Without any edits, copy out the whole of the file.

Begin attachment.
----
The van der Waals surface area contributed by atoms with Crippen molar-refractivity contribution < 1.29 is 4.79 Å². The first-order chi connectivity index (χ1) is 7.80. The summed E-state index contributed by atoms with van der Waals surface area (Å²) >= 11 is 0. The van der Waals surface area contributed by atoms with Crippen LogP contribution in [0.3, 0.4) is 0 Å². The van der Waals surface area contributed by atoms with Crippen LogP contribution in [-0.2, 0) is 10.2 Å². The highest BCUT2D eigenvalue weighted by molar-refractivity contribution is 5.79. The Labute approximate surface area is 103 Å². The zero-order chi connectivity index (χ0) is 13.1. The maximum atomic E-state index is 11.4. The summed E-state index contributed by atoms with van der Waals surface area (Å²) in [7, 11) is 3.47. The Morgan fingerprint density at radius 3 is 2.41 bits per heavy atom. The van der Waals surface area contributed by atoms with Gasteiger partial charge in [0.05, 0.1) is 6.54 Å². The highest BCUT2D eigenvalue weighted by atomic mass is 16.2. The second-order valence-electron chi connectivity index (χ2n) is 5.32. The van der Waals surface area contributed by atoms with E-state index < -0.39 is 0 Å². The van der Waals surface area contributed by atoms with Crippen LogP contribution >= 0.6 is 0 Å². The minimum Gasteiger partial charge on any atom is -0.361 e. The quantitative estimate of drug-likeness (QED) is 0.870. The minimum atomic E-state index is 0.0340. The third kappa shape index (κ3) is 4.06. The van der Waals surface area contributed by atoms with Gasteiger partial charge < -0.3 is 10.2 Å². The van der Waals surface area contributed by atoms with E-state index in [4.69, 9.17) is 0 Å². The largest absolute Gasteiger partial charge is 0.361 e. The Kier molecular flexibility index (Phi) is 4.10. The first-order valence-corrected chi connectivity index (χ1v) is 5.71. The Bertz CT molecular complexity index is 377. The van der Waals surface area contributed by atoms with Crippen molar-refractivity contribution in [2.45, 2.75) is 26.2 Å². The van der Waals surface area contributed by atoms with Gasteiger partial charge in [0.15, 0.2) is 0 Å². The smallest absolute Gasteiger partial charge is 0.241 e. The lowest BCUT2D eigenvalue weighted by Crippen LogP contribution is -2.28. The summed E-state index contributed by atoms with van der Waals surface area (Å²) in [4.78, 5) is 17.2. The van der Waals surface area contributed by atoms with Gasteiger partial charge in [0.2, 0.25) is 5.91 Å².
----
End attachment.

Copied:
The van der Waals surface area contributed by atoms with Crippen molar-refractivity contribution < 1.29 is 4.79 Å². The first-order chi connectivity index (χ1) is 7.80. The summed E-state index contributed by atoms with van der Waals surface area (Å²) >= 11 is 0. The van der Waals surface area contributed by atoms with Crippen LogP contribution in [0.3, 0.4) is 0 Å². The van der Waals surface area contributed by atoms with Crippen LogP contribution in [-0.2, 0) is 10.2 Å². The highest BCUT2D eigenvalue weighted by molar-refractivity contribution is 5.79. The Labute approximate surface area is 103 Å². The zero-order chi connectivity index (χ0) is 13.1. The maximum atomic E-state index is 11.4. The summed E-state index contributed by atoms with van der Waals surface area (Å²) in [7, 11) is 3.47. The Morgan fingerprint density at radius 3 is 2.41 bits per heavy atom. The van der Waals surface area contributed by atoms with Gasteiger partial charge in [0.05, 0.1) is 6.54 Å². The highest BCUT2D eigenvalue weighted by atomic mass is 16.2. The second-order valence-electron chi connectivity index (χ2n) is 5.32. The van der Waals surface area contributed by atoms with E-state index < -0.39 is 0 Å². The van der Waals surface area contributed by atoms with Crippen LogP contribution >= 0.6 is 0 Å². The minimum Gasteiger partial charge on any atom is -0.361 e. The quantitative estimate of drug-likeness (QED) is 0.870. The minimum atomic E-state index is 0.0340. The third kappa shape index (κ3) is 4.06. The van der Waals surface area contributed by atoms with Gasteiger partial charge < -0.3 is 10.2 Å². The van der Waals surface area contributed by atoms with E-state index in [4.69, 9.17) is 0 Å². The largest absolute Gasteiger partial charge is 0.361 e. The Kier molecular flexibility index (Phi) is 4.10. The first-order valence-corrected chi connectivity index (χ1v) is 5.71. The Bertz CT molecular complexity index is 377. The van der Waals surface area contributed by atoms with Crippen molar-refractivity contribution in [2.45, 2.75) is 26.2 Å². The van der Waals surface area contributed by atoms with Gasteiger partial charge in [0.15, 0.2) is 0 Å². The smallest absolute Gasteiger partial charge is 0.241 e. The lowest BCUT2D eigenvalue weighted by Crippen LogP contribution is -2.28. The summed E-state index contributed by atoms with van der Waals surface area (Å²) in [4.78, 5) is 17.2. The van der Waals surface area contributed by atoms with Gasteiger partial charge in [0.2, 0.25) is 5.91 Å².